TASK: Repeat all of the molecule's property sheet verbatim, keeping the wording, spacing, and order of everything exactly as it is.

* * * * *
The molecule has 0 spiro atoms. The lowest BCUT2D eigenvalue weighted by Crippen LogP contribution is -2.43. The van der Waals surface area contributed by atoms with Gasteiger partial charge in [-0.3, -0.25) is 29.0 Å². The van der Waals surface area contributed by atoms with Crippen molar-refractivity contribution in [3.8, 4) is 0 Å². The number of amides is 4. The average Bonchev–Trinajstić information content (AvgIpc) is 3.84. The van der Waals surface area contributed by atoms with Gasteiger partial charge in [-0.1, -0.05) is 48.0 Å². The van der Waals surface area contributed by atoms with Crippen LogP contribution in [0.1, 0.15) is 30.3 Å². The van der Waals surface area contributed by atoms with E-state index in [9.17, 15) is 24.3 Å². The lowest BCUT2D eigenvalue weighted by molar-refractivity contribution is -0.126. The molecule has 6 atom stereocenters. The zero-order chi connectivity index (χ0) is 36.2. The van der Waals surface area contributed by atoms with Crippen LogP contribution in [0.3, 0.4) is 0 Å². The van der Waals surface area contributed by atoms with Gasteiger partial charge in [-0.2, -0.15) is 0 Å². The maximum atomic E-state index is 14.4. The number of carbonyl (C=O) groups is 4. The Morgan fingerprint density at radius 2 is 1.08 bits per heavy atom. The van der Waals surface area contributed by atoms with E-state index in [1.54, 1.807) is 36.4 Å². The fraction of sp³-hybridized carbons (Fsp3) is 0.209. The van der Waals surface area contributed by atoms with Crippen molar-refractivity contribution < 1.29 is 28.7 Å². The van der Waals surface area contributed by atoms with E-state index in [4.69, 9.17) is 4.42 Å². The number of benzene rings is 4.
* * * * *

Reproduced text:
The molecule has 0 spiro atoms. The lowest BCUT2D eigenvalue weighted by Crippen LogP contribution is -2.43. The van der Waals surface area contributed by atoms with Gasteiger partial charge in [-0.3, -0.25) is 29.0 Å². The van der Waals surface area contributed by atoms with Crippen molar-refractivity contribution in [3.8, 4) is 0 Å². The number of amides is 4. The average Bonchev–Trinajstić information content (AvgIpc) is 3.84. The van der Waals surface area contributed by atoms with Gasteiger partial charge in [-0.1, -0.05) is 48.0 Å². The van der Waals surface area contributed by atoms with Crippen LogP contribution in [0.1, 0.15) is 30.3 Å². The van der Waals surface area contributed by atoms with E-state index in [9.17, 15) is 24.3 Å². The lowest BCUT2D eigenvalue weighted by molar-refractivity contribution is -0.126. The molecule has 6 atom stereocenters. The zero-order chi connectivity index (χ0) is 36.2. The van der Waals surface area contributed by atoms with Crippen LogP contribution in [0.3, 0.4) is 0 Å². The van der Waals surface area contributed by atoms with Gasteiger partial charge in [-0.2, -0.15) is 0 Å². The maximum atomic E-state index is 14.4. The number of carbonyl (C=O) groups is 4. The Morgan fingerprint density at radius 2 is 1.08 bits per heavy atom. The van der Waals surface area contributed by atoms with E-state index in [1.54, 1.807) is 36.4 Å². The fraction of sp³-hybridized carbons (Fsp3) is 0.209. The van der Waals surface area contributed by atoms with Crippen molar-refractivity contribution < 1.29 is 28.7 Å². The van der Waals surface area contributed by atoms with E-state index in [4.69, 9.17) is 4.42 Å². The number of benzene rings is 4.